Last week, commenter Krystian suggested that flat figures on party support by religious attendance suggested that groups like Hillsong had little influence on support for the Howard government. In the data I have, I can’t directly examine Hillsong, which is buried in the broader category of Pentecostal. But we can roughly estimate the electoral impact of Pentecostal churches.
As the figure below suggests, Pentecostal numbers have been increasing. Between 1996 and 2006, Pentecostal numbers increased by 26%, compared to a 10% increase in other religions. However, they are still a small proportion of all those declaring a religion in the census. In that decade, their market share went from 1.07% to 1.23%.
However, they are a much larger share of those actually attending church. The Australian Survey of Social Attitudes 2007 and the 2001 National Church Life Survey suggest the Pentecostals make up 8-9% of churchgoers. About three-quarters of them go to church once a week or more.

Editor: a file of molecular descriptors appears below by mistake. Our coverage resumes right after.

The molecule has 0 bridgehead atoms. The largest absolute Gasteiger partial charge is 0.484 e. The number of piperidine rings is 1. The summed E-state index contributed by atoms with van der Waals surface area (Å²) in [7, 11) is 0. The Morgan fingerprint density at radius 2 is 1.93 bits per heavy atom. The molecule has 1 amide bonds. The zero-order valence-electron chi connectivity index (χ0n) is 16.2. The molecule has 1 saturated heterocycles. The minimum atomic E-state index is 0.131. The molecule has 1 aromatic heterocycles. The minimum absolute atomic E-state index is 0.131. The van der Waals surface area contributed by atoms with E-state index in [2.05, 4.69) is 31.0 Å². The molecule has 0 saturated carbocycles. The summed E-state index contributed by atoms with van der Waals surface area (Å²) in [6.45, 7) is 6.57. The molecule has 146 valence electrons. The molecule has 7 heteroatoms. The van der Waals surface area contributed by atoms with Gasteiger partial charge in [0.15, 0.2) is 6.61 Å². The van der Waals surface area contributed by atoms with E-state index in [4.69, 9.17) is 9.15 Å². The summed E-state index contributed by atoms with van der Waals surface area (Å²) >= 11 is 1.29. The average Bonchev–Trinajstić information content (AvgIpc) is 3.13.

The Australian Survey of Social Attitudes had 120 Pentecostals in the survey. In a hypothetical question on which party they would vote for the answers were 37% Coalition, 32% Family First, 20% Labor, and 3.5% Green. In the 2007 election, 60% of Family First preferences went to the Coalition. If the Pentecostals are typical of Family First voters, that would make their effective Coalition vote 56%.
Assuming that religion was a major factor in the political views of Pentecostals, and that they otherwise would have otherwise have had the national average of about 42% vote for the Coalition, I estimate they were worth about 20,000 extra votes for Howard in 2007 (after deducting children from the Pentecostal census total). In a tight election, 20,000 votes could be very handy. But they were hardly worth the political attention they received. Krystian’s assessment was correct.